“It’s first and 10. Morris to block. It’s wide open. The rumbling Kelce taking it to the house!”
Kevin Harlan, longtime national sportscaster, is shouting, his baritone voice resonating with excitement. And there’s more to come.
“It’s goal at the seven. Smith, Charles, the block by Kelce. The dive for six!”
Wearing his signature blue blazer and with a handkerchief neatly folded in the breast pocket, Harlan is calling play-by-play for the Chiefs’ season-opening game against the Houston Texans as part of the CBS Sports broadcast team. His emphatic vocal cadence is familiar to anyone who has watched NFL football during the last 31 years.
It’s something the Kansas City-area resident has been doing since 1999.
On Monday, Harlan will be behind the microphone again to call the Chiefs’ game against Green Bay at Lambeau Field, a place with which he is very familiar.
At 55, he is at the height of a career that got its start when he was a kid in Wisconsin.
“I kind of caught the bug,” Harlan said. “I would listen to games late at night on the radio that would come in from all over the country. … I didn’t have headsets, so I’d cup my hand to my ear and pretend I had a hand-held mic. I would go pretend to call games in the bathroom to perfect my voice.”
Harlan has always been surrounded by football. His father, Bob Harlan, was president and CEO of the Packers for 19 years. The oldest of three boys, Kevin took a stab at playing football and hockey, but “I knew I didn’t have talent on the field.”
Instead, Harlan turned to describing sports. His first gig was at his Catholic high school’s 10-watt radio station.
“I really wanted to be a commercial pilot,” he said with a chuckle, “and here was a way I could travel and be around sports, which I love.”
Once he got his driver’s license, Harlan traveled outside Green Bay to call high school games.
“Sports is so exciting,” Harlan said. “It’s a story that’s not been happening. You’re telling the story as it happens.”
His dad remembers those early days.
“When he was doing games in high school, I would sit at home and listen, and when he got home we’d go over the notes I took and he listened very carefully,” Bob Harlan said. “Once he made up his mind this was for him, he was driven.”
Harlan attended the University of Kansas at the suggestion of then CBS broadcaster Gary Bender, a Jayhawk alumnus whom Harlan knew through his father.
“I flew down, looked at the school and loved the school — that was it,” Harlan said.
By his freshman year at KU, Harlan was already broadcasting pre- and postgame shows for football; later came basketball games broadcast for the Jayhawks Radio Network (1983-1984). One of his KU classmates was John Holt, now an anchor at Fox 4 in Kansas City. The two worked together at KLWN-AM and FM in Lawrence.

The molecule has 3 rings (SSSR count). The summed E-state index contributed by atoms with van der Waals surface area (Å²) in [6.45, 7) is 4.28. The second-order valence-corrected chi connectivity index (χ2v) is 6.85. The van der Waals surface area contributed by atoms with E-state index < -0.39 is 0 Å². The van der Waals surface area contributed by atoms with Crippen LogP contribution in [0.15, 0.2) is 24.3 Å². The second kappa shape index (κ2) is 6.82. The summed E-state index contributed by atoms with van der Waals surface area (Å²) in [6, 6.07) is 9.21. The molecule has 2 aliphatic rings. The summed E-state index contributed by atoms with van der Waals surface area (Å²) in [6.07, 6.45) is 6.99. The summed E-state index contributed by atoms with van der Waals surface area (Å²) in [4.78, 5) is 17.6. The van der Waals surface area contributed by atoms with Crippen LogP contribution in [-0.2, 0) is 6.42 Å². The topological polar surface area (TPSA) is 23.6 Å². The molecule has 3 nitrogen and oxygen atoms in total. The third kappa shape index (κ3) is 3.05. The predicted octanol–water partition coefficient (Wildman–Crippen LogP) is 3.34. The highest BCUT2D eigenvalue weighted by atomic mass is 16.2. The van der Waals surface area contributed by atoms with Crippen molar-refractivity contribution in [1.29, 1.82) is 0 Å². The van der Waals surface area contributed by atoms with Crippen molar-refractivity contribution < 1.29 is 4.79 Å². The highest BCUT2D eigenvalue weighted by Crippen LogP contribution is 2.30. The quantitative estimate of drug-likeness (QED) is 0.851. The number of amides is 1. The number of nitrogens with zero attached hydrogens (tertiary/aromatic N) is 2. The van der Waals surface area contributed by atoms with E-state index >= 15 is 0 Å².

“When you’re working for pennies as young college kids, you form a real bond,” Holt said. “It’s so fun to see that we’re both broadcast survivors and still love what we do all these years later.”
Harlan worked part-time at KCMO, then an all-news talk station that carried the Chiefs, Royals, Kings and indoor soccer teams. He became an essential member of the KCMO team, according to then-sports director Wayne Larrivee.
“We were the first station in the NFL to do a two-hour pre show, and Kevin produced it way beyond expectations,” Larrivee said. “That’s how he got started with us, and we recognized his ability, talent.”
Larrivee, who now calls the Packers games for its radio network, was impressed with the young Harlan.
“He seemed like he was far beyond a college senior in terms of his maturity,” Larrivee said. “As good as he was on the air, he was as good off the air. He had a vision of where he wanted to go.”
Mary Anne Murray worked with Harlan both in Topeka and then again at KCMO.
“Kevin was always so much fun in the newsroom,” Murray said. “He worked hard, was very resourceful. It was clear from the beginning that he was destined for greatness.”
Just a few days after getting his diploma KU, Harlan landed his first “professional” gig as the official voice of the Kansas City Kings NBA team.
Then came four years of broadcasting NFL games for Fox Sports. In 1998, Harlan joined CBS’ NFL broadcast team as a play-by-play announcer; this will mark Harlan’s 31st consecutive year. In 1999, he became part of the CBS Sports broadcast team for coverage of the NCAA Tournament, which Harlan continued through this year.
So does Harlan have a preference between the two sports?
“I like each sport in its season,” he said.
Harlan did Chiefs radio broadcasts for nine years, a stint he loved. It was during that time that he coined his signature, “Oh baby! What a play!” The expression came out during a Monday night game between the Chiefs and Buffalo Bills.
During Harlan’s extensive sportscasting career, he has called preseason games for the Chicago Bears and Packers (he still does for Green Bay). He’s also called preseason games for the Chiefs (on KCTV-5) and the Jacksonville Jaguars, plus several Super Bowls.
Earlier in his career, Harlan was the voice of the NBA’s Minnesota Timberwolves for nine seasons. In addition, he has called action for NBC Sports, ESPN and the Mutual Broadcasting System and provides the play-by-play voice for the NBA2K video-game series.
Harlan uses an enthusiastic, rapid-fire delivery no matter who has the ball. He gets tremendous satisfaction working in television but has a real fondness for radio.
“In TV, the picture is No. 1, the analyst is No. 2, the graphics and bells and whistles are No. 3 and play-by-play is fourth,” he said. “On the radio, the play-by-play announcer is the top dog.”